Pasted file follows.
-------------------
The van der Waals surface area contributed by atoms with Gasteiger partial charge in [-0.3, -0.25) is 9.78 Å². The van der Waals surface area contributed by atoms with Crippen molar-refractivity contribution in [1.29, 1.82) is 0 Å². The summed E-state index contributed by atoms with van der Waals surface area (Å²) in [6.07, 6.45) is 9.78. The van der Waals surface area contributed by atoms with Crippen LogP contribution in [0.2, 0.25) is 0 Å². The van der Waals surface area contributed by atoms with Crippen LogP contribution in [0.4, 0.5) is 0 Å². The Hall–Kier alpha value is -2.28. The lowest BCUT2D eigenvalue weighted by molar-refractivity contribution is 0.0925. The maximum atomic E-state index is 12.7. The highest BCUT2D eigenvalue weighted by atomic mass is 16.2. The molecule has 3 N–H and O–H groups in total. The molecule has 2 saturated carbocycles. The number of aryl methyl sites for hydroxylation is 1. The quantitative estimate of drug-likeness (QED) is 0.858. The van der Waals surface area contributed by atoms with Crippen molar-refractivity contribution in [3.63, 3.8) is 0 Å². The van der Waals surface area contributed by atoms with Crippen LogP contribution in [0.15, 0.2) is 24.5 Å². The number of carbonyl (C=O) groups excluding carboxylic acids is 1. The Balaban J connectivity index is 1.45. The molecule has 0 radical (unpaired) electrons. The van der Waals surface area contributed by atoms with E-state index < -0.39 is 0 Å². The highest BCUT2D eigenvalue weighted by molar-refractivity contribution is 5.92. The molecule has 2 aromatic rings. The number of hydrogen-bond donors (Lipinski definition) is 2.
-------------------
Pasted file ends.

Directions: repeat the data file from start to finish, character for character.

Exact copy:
The van der Waals surface area contributed by atoms with Gasteiger partial charge in [-0.3, -0.25) is 9.78 Å². The van der Waals surface area contributed by atoms with Crippen molar-refractivity contribution in [1.29, 1.82) is 0 Å². The summed E-state index contributed by atoms with van der Waals surface area (Å²) in [6.07, 6.45) is 9.78. The van der Waals surface area contributed by atoms with Crippen LogP contribution in [0.2, 0.25) is 0 Å². The van der Waals surface area contributed by atoms with Crippen LogP contribution in [0.4, 0.5) is 0 Å². The Hall–Kier alpha value is -2.28. The lowest BCUT2D eigenvalue weighted by molar-refractivity contribution is 0.0925. The maximum atomic E-state index is 12.7. The highest BCUT2D eigenvalue weighted by atomic mass is 16.2. The molecule has 3 N–H and O–H groups in total. The molecule has 2 saturated carbocycles. The number of aryl methyl sites for hydroxylation is 1. The quantitative estimate of drug-likeness (QED) is 0.858. The van der Waals surface area contributed by atoms with Crippen molar-refractivity contribution in [3.63, 3.8) is 0 Å². The van der Waals surface area contributed by atoms with Crippen LogP contribution in [0.15, 0.2) is 24.5 Å². The number of carbonyl (C=O) groups excluding carboxylic acids is 1. The Balaban J connectivity index is 1.45. The molecule has 0 radical (unpaired) electrons. The van der Waals surface area contributed by atoms with E-state index < -0.39 is 0 Å². The highest BCUT2D eigenvalue weighted by molar-refractivity contribution is 5.92. The molecule has 2 aromatic rings. The number of hydrogen-bond donors (Lipinski definition) is 2.